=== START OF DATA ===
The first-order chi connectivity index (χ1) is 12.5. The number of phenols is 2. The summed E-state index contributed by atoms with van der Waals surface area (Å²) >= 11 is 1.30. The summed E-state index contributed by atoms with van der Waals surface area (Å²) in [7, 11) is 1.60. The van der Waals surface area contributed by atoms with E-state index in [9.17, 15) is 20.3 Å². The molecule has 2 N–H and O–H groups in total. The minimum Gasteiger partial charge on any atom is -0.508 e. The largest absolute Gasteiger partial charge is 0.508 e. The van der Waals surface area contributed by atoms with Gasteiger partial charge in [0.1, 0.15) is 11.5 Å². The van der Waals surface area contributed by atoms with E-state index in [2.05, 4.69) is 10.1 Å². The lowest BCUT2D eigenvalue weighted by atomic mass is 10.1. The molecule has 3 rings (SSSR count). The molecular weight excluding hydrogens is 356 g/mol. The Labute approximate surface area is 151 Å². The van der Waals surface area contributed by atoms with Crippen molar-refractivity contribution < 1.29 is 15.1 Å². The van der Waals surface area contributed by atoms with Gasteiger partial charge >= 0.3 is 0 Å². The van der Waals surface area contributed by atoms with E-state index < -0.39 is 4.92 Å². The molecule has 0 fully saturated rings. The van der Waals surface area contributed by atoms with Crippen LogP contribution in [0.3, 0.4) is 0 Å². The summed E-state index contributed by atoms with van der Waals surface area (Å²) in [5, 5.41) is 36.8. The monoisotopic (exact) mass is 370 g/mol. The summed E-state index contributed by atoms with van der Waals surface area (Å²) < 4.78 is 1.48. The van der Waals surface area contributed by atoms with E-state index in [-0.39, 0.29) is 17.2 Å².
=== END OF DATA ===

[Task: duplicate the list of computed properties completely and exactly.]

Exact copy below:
The first-order chi connectivity index (χ1) is 12.5. The number of phenols is 2. The summed E-state index contributed by atoms with van der Waals surface area (Å²) >= 11 is 1.30. The summed E-state index contributed by atoms with van der Waals surface area (Å²) in [7, 11) is 1.60. The van der Waals surface area contributed by atoms with E-state index in [9.17, 15) is 20.3 Å². The molecule has 2 N–H and O–H groups in total. The minimum Gasteiger partial charge on any atom is -0.508 e. The largest absolute Gasteiger partial charge is 0.508 e. The van der Waals surface area contributed by atoms with Gasteiger partial charge in [0.1, 0.15) is 11.5 Å². The van der Waals surface area contributed by atoms with E-state index in [2.05, 4.69) is 10.1 Å². The lowest BCUT2D eigenvalue weighted by atomic mass is 10.1. The molecule has 3 rings (SSSR count). The molecular weight excluding hydrogens is 356 g/mol. The Labute approximate surface area is 151 Å². The van der Waals surface area contributed by atoms with Crippen molar-refractivity contribution < 1.29 is 15.1 Å². The van der Waals surface area contributed by atoms with Gasteiger partial charge >= 0.3 is 0 Å². The van der Waals surface area contributed by atoms with E-state index < -0.39 is 4.92 Å². The molecule has 0 fully saturated rings. The van der Waals surface area contributed by atoms with Crippen LogP contribution in [0.3, 0.4) is 0 Å². The summed E-state index contributed by atoms with van der Waals surface area (Å²) in [5, 5.41) is 36.8. The monoisotopic (exact) mass is 370 g/mol. The summed E-state index contributed by atoms with van der Waals surface area (Å²) < 4.78 is 1.48. The van der Waals surface area contributed by atoms with E-state index in [-0.39, 0.29) is 17.2 Å².